Our reporter on the scene said that there were four fire crews in attendance as well as three ambulances as well as police, who had set up a perimeter, controlling access to the scene.

A large number of local residents were watching on from a safe distance as the incident was being dealt with.

At the time of writing the street was blocked off to traffic with a large number of emergency vehicles parked up, all the way around the corner to the top of Harrier Road.

All of the emergency services have been contacted for a comment.

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Outdoor hospitality given go-ahead and rules on mixing outdoors relaxed in Wales

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SIX people will be able to meet outdoors in Wales from Saturday 24 April while outdoor hospitality will be allowed to reopen from Monday 26 April as cases of new COVID-19 infections continue to fall, First Minister Mark Drakeford has confirmed today.

The current rule provides for up to six people (not including children under 11 years of age or carers) from a maximum of two households to meet outdoors.

The new rules from Saturday will allow six people (not including children under 11 years of age or carers) to meet outdoors.

People should observe social distancing from people from outside their household or support bubble when meeting others outside.

The rules for meeting indoors remain unchanged.

The First Minister has also confirmed outdoor hospitality will be allowed to reopen from Monday 26th April 2021.

First Minister, Mark Drakeford said: “The public health context in Wales remains favourable, with cases falling and our vaccination programme continues to go from strength to strength. Because meeting outdoors continues to be lower risk than meeting indoors, we are able to bring forward changes to allow any six people to meet outdoors.

“This will provide more opportunities for people, especially young people, to meet outdoors with their friends. This will undoubtedly have a significant positive impact on people’s wellbeing.

“I’m also pleased to confirm outdoor hospitality will be allowed to reopen from Monday 26th April.

“These changes will help the hospitality sector recover after a difficult twelve months.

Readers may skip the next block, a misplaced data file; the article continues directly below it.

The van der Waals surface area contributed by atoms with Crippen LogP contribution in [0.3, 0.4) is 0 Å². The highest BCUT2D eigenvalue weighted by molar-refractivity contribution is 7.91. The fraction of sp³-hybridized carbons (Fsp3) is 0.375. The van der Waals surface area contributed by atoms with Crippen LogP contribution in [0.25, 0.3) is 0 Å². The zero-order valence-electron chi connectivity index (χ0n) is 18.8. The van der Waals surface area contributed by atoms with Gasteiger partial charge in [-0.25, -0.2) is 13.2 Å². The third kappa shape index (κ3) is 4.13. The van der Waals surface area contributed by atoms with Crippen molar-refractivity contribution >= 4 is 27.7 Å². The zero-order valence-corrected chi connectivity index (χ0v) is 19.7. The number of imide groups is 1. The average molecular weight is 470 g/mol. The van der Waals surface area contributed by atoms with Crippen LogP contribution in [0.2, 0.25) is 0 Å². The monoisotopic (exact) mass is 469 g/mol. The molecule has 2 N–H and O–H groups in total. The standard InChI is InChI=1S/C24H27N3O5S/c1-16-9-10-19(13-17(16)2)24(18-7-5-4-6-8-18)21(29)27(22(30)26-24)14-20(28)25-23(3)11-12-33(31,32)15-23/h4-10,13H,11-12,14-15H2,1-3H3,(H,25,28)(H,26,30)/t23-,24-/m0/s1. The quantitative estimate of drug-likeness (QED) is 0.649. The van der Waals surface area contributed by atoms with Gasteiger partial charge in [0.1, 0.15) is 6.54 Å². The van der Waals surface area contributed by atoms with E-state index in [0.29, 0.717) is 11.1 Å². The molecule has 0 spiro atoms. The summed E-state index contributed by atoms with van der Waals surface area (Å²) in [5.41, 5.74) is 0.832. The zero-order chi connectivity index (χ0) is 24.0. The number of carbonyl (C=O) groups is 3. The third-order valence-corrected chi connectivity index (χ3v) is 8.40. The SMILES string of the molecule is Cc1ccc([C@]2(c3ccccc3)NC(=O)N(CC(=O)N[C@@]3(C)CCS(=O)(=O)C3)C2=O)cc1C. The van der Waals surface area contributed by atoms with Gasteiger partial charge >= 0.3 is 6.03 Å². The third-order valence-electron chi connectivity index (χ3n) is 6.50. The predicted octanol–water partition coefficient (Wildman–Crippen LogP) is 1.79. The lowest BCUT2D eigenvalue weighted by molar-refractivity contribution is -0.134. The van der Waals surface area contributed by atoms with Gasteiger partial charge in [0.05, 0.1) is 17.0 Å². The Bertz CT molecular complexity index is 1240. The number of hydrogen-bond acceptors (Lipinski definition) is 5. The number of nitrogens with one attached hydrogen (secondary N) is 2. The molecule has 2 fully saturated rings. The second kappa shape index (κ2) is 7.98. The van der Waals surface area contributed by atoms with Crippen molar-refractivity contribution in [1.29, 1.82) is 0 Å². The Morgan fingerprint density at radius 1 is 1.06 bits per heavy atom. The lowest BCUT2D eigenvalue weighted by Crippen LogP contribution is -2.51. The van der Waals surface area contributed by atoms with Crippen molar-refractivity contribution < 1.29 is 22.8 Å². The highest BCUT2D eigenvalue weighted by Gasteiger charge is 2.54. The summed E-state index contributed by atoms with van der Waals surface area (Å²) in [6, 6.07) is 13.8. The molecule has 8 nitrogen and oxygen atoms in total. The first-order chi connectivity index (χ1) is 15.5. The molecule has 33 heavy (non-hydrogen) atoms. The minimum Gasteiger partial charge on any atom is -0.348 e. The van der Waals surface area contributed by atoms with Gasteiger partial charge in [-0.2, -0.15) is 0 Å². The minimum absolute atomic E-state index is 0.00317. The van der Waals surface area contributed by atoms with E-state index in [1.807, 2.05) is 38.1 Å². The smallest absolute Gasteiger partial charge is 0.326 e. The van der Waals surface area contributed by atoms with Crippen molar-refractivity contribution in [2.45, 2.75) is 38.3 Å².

“It is thanks to the continuing efforts of people across Wales we are able to introduce this change. Together, we will continue to keep Wales safe.”

On Friday (23rd April 2021), the First Minister will confirm further relaxations to the covid rules that will come into force on Monday 26 April 2021.

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Police ‘enforcement and engagement’ to curb anti-social behaviour in Tenby

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POLICE in Tenby will be using enforcement and engagement in a bid to curb future incidents of anti-social behaviour, they said on Monday (Apr 17)

The announcement comes after Tenby was left with empty cans, broken bottles and fast food wrappers strewn everywhere, after over two hundred young people gathered to enjoy the weekend – perhaps expected whilst pubs remained closed.

Licensed establishment have not yet been able to open in Wales, but they are open in England for outdoor refreshments. They are opening on Monday.

There were reports of young people walking through the town with boxes full of alcohol, with other people buying takeaway drinks from licensed premises before making their way to the harbour.

The sheer number of people meant people were urinating in the streets, some residents told The Pembrokeshire Herald.

A Dyfed-Powys police spokesperson said: “With the continued easing of the regulations designed to keep us safe and the weather getting warmer we have seen an increase of people visiting and out and about in the Pembrokeshire area.
“While it’s great that people are now able to visit Pembrokeshire again, the behaviour of some placed additional pressure not only on the police but on the local authority as well.
“Tenby in particular attracted a large crowd on Saturday evening, April 18, resulting in anti-social behaviour, especially in the harbour area.

Chief Inspector Louise Harries said: “We recognise the concerns of residents and businesses after the anti-social behaviour seen in Tenby on Saturday evening. We are working with partners to avoid these issues re-occurring in the future.
“Police officers will be patrolling the area over the coming weeks and while the priority will be to engage with the public, enforcement action will be taken where necessary”
“We want to see people enjoying and the majority of people are doing so in accordance with the regulations, however the minority who don’t are spoiling it for others.
“We will continue to engage with our communities and visitors to the area to ensure that everyone enjoys in a safe manner.”

(Cover photo courtesy Pure West Radio)